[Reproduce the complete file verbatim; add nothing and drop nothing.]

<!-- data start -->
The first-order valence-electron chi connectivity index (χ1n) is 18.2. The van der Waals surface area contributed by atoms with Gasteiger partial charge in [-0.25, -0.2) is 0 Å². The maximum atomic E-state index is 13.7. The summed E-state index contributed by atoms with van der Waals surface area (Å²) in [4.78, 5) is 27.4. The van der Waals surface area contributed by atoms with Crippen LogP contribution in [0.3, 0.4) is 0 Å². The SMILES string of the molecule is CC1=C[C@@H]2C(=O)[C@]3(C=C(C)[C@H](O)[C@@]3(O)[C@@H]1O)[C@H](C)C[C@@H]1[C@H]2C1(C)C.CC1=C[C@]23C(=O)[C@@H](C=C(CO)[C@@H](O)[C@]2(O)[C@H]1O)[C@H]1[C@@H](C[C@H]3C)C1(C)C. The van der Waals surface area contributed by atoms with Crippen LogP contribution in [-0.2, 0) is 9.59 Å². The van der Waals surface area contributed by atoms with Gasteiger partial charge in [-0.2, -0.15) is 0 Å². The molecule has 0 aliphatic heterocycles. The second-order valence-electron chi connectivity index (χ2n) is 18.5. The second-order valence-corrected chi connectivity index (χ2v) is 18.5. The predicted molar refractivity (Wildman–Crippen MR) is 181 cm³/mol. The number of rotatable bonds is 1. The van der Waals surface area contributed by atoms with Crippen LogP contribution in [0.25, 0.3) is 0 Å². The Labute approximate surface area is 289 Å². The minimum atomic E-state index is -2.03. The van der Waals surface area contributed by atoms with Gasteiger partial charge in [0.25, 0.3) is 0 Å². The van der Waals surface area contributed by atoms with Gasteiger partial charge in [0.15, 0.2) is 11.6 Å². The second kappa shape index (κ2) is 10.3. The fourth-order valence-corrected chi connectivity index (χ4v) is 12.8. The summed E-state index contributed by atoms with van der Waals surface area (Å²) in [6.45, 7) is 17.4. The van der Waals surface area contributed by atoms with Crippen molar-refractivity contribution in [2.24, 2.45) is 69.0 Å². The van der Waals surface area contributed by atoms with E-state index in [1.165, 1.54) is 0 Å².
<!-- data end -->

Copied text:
The first-order valence-electron chi connectivity index (χ1n) is 18.2. The van der Waals surface area contributed by atoms with Gasteiger partial charge in [-0.25, -0.2) is 0 Å². The maximum atomic E-state index is 13.7. The summed E-state index contributed by atoms with van der Waals surface area (Å²) in [4.78, 5) is 27.4. The van der Waals surface area contributed by atoms with Crippen LogP contribution in [0.3, 0.4) is 0 Å². The SMILES string of the molecule is CC1=C[C@@H]2C(=O)[C@]3(C=C(C)[C@H](O)[C@@]3(O)[C@@H]1O)[C@H](C)C[C@@H]1[C@H]2C1(C)C.CC1=C[C@]23C(=O)[C@@H](C=C(CO)[C@@H](O)[C@]2(O)[C@H]1O)[C@H]1[C@@H](C[C@H]3C)C1(C)C. The van der Waals surface area contributed by atoms with Crippen LogP contribution in [-0.2, 0) is 9.59 Å². The van der Waals surface area contributed by atoms with Gasteiger partial charge in [-0.2, -0.15) is 0 Å². The molecule has 0 aliphatic heterocycles. The second-order valence-electron chi connectivity index (χ2n) is 18.5. The second-order valence-corrected chi connectivity index (χ2v) is 18.5. The predicted molar refractivity (Wildman–Crippen MR) is 181 cm³/mol. The number of rotatable bonds is 1. The van der Waals surface area contributed by atoms with Crippen LogP contribution in [0.25, 0.3) is 0 Å². The Labute approximate surface area is 289 Å². The minimum atomic E-state index is -2.03. The van der Waals surface area contributed by atoms with Gasteiger partial charge in [0.25, 0.3) is 0 Å². The van der Waals surface area contributed by atoms with Gasteiger partial charge in [0.15, 0.2) is 11.6 Å². The second kappa shape index (κ2) is 10.3. The fourth-order valence-corrected chi connectivity index (χ4v) is 12.8. The summed E-state index contributed by atoms with van der Waals surface area (Å²) in [6.45, 7) is 17.4. The van der Waals surface area contributed by atoms with Crippen molar-refractivity contribution in [2.24, 2.45) is 69.0 Å². The van der Waals surface area contributed by atoms with E-state index in [1.165, 1.54) is 0 Å².